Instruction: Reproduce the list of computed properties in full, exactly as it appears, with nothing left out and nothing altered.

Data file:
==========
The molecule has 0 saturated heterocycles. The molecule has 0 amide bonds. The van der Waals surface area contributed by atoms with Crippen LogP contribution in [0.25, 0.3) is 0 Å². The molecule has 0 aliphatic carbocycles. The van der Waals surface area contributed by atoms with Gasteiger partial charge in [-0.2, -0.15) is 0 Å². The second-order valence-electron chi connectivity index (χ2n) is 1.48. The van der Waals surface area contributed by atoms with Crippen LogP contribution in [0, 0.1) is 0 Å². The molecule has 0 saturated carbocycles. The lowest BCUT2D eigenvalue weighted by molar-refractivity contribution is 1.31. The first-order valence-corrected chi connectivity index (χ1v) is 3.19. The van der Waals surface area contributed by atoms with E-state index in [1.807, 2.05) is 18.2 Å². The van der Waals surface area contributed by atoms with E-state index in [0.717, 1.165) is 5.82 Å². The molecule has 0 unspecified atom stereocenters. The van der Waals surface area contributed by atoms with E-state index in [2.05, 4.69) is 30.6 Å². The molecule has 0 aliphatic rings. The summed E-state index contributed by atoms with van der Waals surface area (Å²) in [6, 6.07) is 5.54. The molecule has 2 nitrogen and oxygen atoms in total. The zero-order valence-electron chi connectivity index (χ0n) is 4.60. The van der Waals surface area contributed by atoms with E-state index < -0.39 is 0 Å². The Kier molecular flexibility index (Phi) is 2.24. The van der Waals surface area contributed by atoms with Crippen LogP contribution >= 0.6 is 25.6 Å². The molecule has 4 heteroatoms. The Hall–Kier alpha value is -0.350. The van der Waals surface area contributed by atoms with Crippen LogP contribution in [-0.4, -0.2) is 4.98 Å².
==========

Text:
The molecule has 0 saturated heterocycles. The molecule has 0 amide bonds. The van der Waals surface area contributed by atoms with Crippen LogP contribution in [0.25, 0.3) is 0 Å². The molecule has 0 aliphatic carbocycles. The van der Waals surface area contributed by atoms with Gasteiger partial charge in [-0.2, -0.15) is 0 Å². The second-order valence-electron chi connectivity index (χ2n) is 1.48. The van der Waals surface area contributed by atoms with Crippen LogP contribution in [0, 0.1) is 0 Å². The molecule has 0 saturated carbocycles. The lowest BCUT2D eigenvalue weighted by molar-refractivity contribution is 1.31. The first-order valence-corrected chi connectivity index (χ1v) is 3.19. The van der Waals surface area contributed by atoms with E-state index in [1.807, 2.05) is 18.2 Å². The van der Waals surface area contributed by atoms with E-state index in [0.717, 1.165) is 5.82 Å². The molecule has 0 unspecified atom stereocenters. The van der Waals surface area contributed by atoms with E-state index in [2.05, 4.69) is 30.6 Å². The molecule has 0 aliphatic rings. The summed E-state index contributed by atoms with van der Waals surface area (Å²) in [6, 6.07) is 5.54. The molecule has 2 nitrogen and oxygen atoms in total. The zero-order valence-electron chi connectivity index (χ0n) is 4.60. The van der Waals surface area contributed by atoms with E-state index < -0.39 is 0 Å². The Kier molecular flexibility index (Phi) is 2.24. The van der Waals surface area contributed by atoms with Crippen LogP contribution >= 0.6 is 25.6 Å². The molecule has 4 heteroatoms. The Hall–Kier alpha value is -0.350. The van der Waals surface area contributed by atoms with Crippen LogP contribution in [-0.4, -0.2) is 4.98 Å².